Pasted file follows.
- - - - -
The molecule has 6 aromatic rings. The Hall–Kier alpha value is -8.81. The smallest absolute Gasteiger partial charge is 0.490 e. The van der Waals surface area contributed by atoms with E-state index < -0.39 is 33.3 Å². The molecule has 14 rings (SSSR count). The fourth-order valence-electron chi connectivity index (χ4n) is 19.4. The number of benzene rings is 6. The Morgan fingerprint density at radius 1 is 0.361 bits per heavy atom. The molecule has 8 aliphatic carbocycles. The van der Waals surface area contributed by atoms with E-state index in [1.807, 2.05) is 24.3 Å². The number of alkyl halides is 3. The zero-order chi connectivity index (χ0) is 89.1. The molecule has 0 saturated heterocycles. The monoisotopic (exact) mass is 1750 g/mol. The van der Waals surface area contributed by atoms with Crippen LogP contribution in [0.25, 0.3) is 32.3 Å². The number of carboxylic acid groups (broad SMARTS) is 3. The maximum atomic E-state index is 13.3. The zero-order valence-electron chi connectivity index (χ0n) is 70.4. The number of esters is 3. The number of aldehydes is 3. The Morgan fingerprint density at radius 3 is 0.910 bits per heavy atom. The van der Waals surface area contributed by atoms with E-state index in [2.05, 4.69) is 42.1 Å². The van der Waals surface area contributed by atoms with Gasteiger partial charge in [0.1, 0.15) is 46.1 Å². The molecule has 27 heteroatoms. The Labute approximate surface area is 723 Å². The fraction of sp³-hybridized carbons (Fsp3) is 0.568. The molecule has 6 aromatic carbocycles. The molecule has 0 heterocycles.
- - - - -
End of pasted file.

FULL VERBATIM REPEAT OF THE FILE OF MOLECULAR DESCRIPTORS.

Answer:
The molecule has 6 aromatic rings. The Hall–Kier alpha value is -8.81. The smallest absolute Gasteiger partial charge is 0.490 e. The van der Waals surface area contributed by atoms with E-state index < -0.39 is 33.3 Å². The molecule has 14 rings (SSSR count). The fourth-order valence-electron chi connectivity index (χ4n) is 19.4. The number of benzene rings is 6. The Morgan fingerprint density at radius 1 is 0.361 bits per heavy atom. The molecule has 8 aliphatic carbocycles. The van der Waals surface area contributed by atoms with E-state index in [1.807, 2.05) is 24.3 Å². The number of alkyl halides is 3. The zero-order chi connectivity index (χ0) is 89.1. The molecule has 0 saturated heterocycles. The monoisotopic (exact) mass is 1750 g/mol. The van der Waals surface area contributed by atoms with Crippen LogP contribution in [0.25, 0.3) is 32.3 Å². The number of carboxylic acid groups (broad SMARTS) is 3. The maximum atomic E-state index is 13.3. The zero-order valence-electron chi connectivity index (χ0n) is 70.4. The number of esters is 3. The number of aldehydes is 3. The Morgan fingerprint density at radius 3 is 0.910 bits per heavy atom. The van der Waals surface area contributed by atoms with E-state index in [2.05, 4.69) is 42.1 Å². The van der Waals surface area contributed by atoms with Gasteiger partial charge in [0.1, 0.15) is 46.1 Å². The molecule has 27 heteroatoms. The Labute approximate surface area is 723 Å². The fraction of sp³-hybridized carbons (Fsp3) is 0.568. The molecule has 6 aromatic carbocycles. The molecule has 0 heterocycles.